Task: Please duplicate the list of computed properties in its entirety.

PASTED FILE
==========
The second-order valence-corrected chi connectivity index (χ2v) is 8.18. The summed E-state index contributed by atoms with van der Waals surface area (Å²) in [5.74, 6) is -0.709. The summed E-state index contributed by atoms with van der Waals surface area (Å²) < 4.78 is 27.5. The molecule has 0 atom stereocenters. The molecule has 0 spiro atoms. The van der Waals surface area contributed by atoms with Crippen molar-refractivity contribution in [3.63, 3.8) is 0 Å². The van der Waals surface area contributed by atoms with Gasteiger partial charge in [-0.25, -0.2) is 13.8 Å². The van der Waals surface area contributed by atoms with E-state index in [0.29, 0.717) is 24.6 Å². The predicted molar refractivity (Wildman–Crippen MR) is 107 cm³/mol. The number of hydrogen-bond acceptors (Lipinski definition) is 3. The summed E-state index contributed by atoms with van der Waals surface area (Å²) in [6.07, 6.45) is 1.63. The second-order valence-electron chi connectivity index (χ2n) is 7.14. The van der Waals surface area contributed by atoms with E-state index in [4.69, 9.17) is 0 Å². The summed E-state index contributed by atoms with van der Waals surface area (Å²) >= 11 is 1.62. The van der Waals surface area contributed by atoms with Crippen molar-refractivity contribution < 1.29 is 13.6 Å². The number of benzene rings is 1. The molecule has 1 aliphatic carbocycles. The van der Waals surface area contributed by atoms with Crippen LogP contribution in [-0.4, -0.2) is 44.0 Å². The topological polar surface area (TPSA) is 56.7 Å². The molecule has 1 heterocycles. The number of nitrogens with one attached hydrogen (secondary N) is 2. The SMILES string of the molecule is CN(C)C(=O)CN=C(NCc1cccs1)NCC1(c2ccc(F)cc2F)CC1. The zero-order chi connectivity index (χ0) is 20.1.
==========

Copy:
The second-order valence-corrected chi connectivity index (χ2v) is 8.18. The summed E-state index contributed by atoms with van der Waals surface area (Å²) in [5.74, 6) is -0.709. The summed E-state index contributed by atoms with van der Waals surface area (Å²) < 4.78 is 27.5. The molecule has 0 atom stereocenters. The molecule has 0 spiro atoms. The van der Waals surface area contributed by atoms with Crippen molar-refractivity contribution in [3.63, 3.8) is 0 Å². The van der Waals surface area contributed by atoms with Gasteiger partial charge in [-0.25, -0.2) is 13.8 Å². The van der Waals surface area contributed by atoms with E-state index in [0.29, 0.717) is 24.6 Å². The predicted molar refractivity (Wildman–Crippen MR) is 107 cm³/mol. The number of hydrogen-bond acceptors (Lipinski definition) is 3. The summed E-state index contributed by atoms with van der Waals surface area (Å²) in [6.07, 6.45) is 1.63. The second-order valence-electron chi connectivity index (χ2n) is 7.14. The van der Waals surface area contributed by atoms with E-state index in [4.69, 9.17) is 0 Å². The summed E-state index contributed by atoms with van der Waals surface area (Å²) >= 11 is 1.62. The van der Waals surface area contributed by atoms with Crippen molar-refractivity contribution < 1.29 is 13.6 Å². The number of benzene rings is 1. The molecule has 1 aliphatic carbocycles. The van der Waals surface area contributed by atoms with Crippen LogP contribution in [-0.4, -0.2) is 44.0 Å². The topological polar surface area (TPSA) is 56.7 Å². The molecule has 1 heterocycles. The number of nitrogens with one attached hydrogen (secondary N) is 2. The SMILES string of the molecule is CN(C)C(=O)CN=C(NCc1cccs1)NCC1(c2ccc(F)cc2F)CC1. The zero-order chi connectivity index (χ0) is 20.1.